Although the UK would still have to accept the principle of free movement of workers, the group argues that the referendum result should not be interpreted as signifying a desire to stop EEA immigration altogether – it suggests that voters' concerns were primarily around the UK's inability to take any action to curb very high levels of EEA immigration which were having a significant adverse impact on local services in some areas. It notes that since the referendum, EEA immigration has gone down and argues that if there were to be a significant new wave of EEA immigration in future, the safeguard provisions in the EEA Agreement would allow the UK to respond more effectively than it could as an EU member – if necessary by unilaterally suspending the free movement of people.

These issues – along with others – are discussed in more detail in our Q&A on the EEA option, which has been updated to take account of the Common Market 2.0 proposal.

If MPs support it, is it a viable way forward?

During Monday evening's debate, the Prime Minister expressed scepticism about whether MPs' preferences on Brexit would be acceptable to the EU. However, there is little doubt that, at least in broad terms, the Common Market 2.0 proposal would be acceptable to the EU – because the EU's chief negotiator, Michel Barnier, has stated on numerous occasions that "Norway plus" is an option.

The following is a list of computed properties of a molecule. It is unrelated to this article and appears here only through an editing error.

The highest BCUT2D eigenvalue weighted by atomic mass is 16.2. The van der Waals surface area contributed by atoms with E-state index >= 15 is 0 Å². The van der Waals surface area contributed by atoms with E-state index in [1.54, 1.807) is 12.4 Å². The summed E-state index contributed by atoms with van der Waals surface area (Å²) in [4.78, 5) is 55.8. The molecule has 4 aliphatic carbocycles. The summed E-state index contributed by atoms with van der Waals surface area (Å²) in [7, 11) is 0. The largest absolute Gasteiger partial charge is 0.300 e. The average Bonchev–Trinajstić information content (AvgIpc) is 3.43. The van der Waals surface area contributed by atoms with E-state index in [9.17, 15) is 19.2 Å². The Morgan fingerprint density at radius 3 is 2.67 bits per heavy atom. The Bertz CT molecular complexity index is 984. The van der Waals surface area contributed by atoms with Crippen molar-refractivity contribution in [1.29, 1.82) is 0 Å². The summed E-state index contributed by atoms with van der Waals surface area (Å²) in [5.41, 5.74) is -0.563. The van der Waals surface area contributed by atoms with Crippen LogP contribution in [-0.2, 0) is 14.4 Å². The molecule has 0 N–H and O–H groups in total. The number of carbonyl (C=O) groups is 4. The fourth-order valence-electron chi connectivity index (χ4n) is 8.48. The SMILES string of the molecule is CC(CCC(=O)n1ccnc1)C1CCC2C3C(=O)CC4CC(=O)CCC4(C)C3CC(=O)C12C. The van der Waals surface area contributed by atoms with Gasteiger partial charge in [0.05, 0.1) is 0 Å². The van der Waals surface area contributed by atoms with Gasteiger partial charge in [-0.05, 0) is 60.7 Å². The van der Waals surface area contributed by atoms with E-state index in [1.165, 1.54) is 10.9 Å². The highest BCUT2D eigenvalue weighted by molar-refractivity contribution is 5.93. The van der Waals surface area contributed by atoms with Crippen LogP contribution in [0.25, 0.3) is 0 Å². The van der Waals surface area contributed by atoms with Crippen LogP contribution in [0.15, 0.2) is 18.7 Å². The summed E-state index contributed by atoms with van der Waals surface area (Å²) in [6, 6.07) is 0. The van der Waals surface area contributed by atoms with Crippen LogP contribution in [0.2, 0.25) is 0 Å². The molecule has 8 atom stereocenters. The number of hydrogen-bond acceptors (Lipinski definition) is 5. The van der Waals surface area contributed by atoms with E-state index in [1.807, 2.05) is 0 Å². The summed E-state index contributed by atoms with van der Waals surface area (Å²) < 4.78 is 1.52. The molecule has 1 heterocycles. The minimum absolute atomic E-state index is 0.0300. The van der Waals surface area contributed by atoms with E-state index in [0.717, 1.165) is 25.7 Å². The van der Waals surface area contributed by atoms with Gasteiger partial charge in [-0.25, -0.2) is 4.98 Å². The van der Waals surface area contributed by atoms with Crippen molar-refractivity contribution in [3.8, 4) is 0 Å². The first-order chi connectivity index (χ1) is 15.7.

A potentially more problematic issue is whether Norway, Iceland, Liechtenstein and Switzerland would be prepared to allow the UK to join the European Free Trade Association (EFTA), as this is a precondition for joining the EEA Agreement as a non-EU member state. Advocates of Common Market 2.0 argue that these countries would be unlikely to stand in the way of the UK seeking to join – but given the current state of politics in the UK, it would not be unreasonable for them to harbour some concerns over whether the UK might prove to be a destabilising force. However, even if EFTA membership proved more difficult than expected, there could well be ways of circumventing the problem - for example, as suggested at Q17 of our Q&A, the UK could seek a legally separate agreement with the EU on the same terms as the EEA Agreement.